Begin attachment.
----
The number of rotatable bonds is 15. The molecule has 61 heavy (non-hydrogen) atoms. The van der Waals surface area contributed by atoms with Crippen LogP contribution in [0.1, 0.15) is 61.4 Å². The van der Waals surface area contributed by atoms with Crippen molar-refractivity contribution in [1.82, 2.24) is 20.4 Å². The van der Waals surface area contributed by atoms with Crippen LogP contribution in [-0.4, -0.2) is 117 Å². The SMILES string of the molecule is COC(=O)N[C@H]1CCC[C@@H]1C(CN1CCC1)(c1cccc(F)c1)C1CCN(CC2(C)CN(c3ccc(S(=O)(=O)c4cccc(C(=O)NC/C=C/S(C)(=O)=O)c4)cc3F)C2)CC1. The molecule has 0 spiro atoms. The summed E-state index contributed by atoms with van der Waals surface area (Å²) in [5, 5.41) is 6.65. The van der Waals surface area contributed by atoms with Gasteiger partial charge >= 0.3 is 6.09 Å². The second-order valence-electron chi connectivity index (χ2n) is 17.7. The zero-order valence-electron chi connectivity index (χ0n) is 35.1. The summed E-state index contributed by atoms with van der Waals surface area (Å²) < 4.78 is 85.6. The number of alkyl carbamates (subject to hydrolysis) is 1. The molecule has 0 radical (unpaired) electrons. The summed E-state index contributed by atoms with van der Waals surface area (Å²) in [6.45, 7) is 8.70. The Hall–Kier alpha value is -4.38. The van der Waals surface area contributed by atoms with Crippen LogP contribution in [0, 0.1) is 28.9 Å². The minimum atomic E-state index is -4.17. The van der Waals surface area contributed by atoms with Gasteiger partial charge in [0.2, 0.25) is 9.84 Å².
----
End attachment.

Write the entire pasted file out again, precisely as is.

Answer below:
The number of rotatable bonds is 15. The molecule has 61 heavy (non-hydrogen) atoms. The van der Waals surface area contributed by atoms with Crippen LogP contribution in [0.1, 0.15) is 61.4 Å². The van der Waals surface area contributed by atoms with Crippen molar-refractivity contribution in [1.82, 2.24) is 20.4 Å². The van der Waals surface area contributed by atoms with Crippen LogP contribution in [-0.4, -0.2) is 117 Å². The SMILES string of the molecule is COC(=O)N[C@H]1CCC[C@@H]1C(CN1CCC1)(c1cccc(F)c1)C1CCN(CC2(C)CN(c3ccc(S(=O)(=O)c4cccc(C(=O)NC/C=C/S(C)(=O)=O)c4)cc3F)C2)CC1. The molecule has 0 spiro atoms. The summed E-state index contributed by atoms with van der Waals surface area (Å²) in [5, 5.41) is 6.65. The van der Waals surface area contributed by atoms with Gasteiger partial charge >= 0.3 is 6.09 Å². The second-order valence-electron chi connectivity index (χ2n) is 17.7. The zero-order valence-electron chi connectivity index (χ0n) is 35.1. The summed E-state index contributed by atoms with van der Waals surface area (Å²) < 4.78 is 85.6. The number of alkyl carbamates (subject to hydrolysis) is 1. The molecule has 0 radical (unpaired) electrons. The summed E-state index contributed by atoms with van der Waals surface area (Å²) in [6.45, 7) is 8.70. The Hall–Kier alpha value is -4.38. The van der Waals surface area contributed by atoms with Crippen LogP contribution in [0, 0.1) is 28.9 Å². The minimum atomic E-state index is -4.17. The van der Waals surface area contributed by atoms with Gasteiger partial charge in [0.2, 0.25) is 9.84 Å².